Thursday, 7 June 2018

Sanguine


I met someone with rhesus negative blood this week and got to discussing the breeding experiments with Swallowtail butterflies which helped the late Professor Sir Cyril Clarke, an eminent entomologist as well as doctor and medical researcher,  to solve the problem of 'blue babies'. Clarke remained fascinated by butterfly genetics until his death in 2000 and I am sure that he would always have appreciated the moth above.

It is a Blood-vein, named for obvious reasons; a common but delightful visitor to my trap is are the  twig (or cigar-stub)-like Buff Tip and the Gold Spot below. Below them is the only moth that I have ever denounced as too common, my first Large Yellow Underwing of 2018.




Finally for today, the advance of Summer means that the delicate Waves in their Laura Ashley outfits are starting to appear. This is a Common Wave but very beautiful for all that. Below it is a moth whose dignified patterning always appeals to me though I am never entirely certain about its identity. But I am fairly confident that it is a Light Arches. Update: as always, I am wrong and this time on both counts. The penultimate moth is a Common White Wave and the final one a Large Nutmeg - thanks so much to Richard in Comments.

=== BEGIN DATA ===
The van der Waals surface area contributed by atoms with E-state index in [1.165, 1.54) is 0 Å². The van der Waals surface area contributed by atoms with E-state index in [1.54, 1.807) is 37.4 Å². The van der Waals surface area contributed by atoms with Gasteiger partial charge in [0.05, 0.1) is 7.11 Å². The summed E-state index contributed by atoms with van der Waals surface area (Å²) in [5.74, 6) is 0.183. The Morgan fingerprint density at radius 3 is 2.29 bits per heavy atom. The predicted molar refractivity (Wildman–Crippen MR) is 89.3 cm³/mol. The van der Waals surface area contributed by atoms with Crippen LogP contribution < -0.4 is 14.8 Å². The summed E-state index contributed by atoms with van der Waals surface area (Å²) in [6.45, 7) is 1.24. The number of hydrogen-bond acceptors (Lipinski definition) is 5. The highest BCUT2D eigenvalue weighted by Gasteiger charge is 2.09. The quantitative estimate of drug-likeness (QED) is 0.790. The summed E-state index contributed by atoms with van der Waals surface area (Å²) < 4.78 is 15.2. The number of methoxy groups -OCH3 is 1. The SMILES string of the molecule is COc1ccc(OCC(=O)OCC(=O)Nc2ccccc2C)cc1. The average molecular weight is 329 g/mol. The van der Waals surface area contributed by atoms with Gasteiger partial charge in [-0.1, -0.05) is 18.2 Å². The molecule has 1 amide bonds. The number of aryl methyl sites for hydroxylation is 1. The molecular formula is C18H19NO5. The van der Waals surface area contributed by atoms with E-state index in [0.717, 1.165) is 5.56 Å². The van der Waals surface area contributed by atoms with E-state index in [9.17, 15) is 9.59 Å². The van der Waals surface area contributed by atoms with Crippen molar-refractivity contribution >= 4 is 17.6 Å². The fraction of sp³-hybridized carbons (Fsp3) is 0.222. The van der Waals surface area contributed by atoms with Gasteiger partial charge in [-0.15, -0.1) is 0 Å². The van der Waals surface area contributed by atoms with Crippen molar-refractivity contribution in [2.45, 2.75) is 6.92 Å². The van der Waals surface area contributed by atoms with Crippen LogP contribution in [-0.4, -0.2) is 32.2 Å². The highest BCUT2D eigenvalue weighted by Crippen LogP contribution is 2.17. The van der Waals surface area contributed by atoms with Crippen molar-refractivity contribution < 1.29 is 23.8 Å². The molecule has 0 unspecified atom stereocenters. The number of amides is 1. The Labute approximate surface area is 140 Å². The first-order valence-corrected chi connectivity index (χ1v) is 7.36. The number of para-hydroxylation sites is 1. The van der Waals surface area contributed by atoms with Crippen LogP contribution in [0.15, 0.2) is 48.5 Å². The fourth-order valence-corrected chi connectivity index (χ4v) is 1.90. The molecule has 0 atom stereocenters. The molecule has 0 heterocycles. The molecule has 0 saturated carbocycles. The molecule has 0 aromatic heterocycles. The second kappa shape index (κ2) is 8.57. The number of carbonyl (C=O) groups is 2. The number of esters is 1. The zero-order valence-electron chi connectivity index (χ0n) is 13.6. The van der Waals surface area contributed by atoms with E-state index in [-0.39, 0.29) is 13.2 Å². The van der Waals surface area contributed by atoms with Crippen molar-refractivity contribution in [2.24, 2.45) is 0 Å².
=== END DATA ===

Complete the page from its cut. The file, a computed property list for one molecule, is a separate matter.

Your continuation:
2 comments:

richard bartlett said...

Hi Martin,
A nice haul there. The last two moths are Common White Wave (straight cross-lines) and Large Nutmeg.
Richard

Martin Wainwright said...

Ah, thanks very much Richard. I've just confessed to my hopelessness in today's post and thanked people such as yourself who put me right so kindly. It's MUCH appreciated! All v best M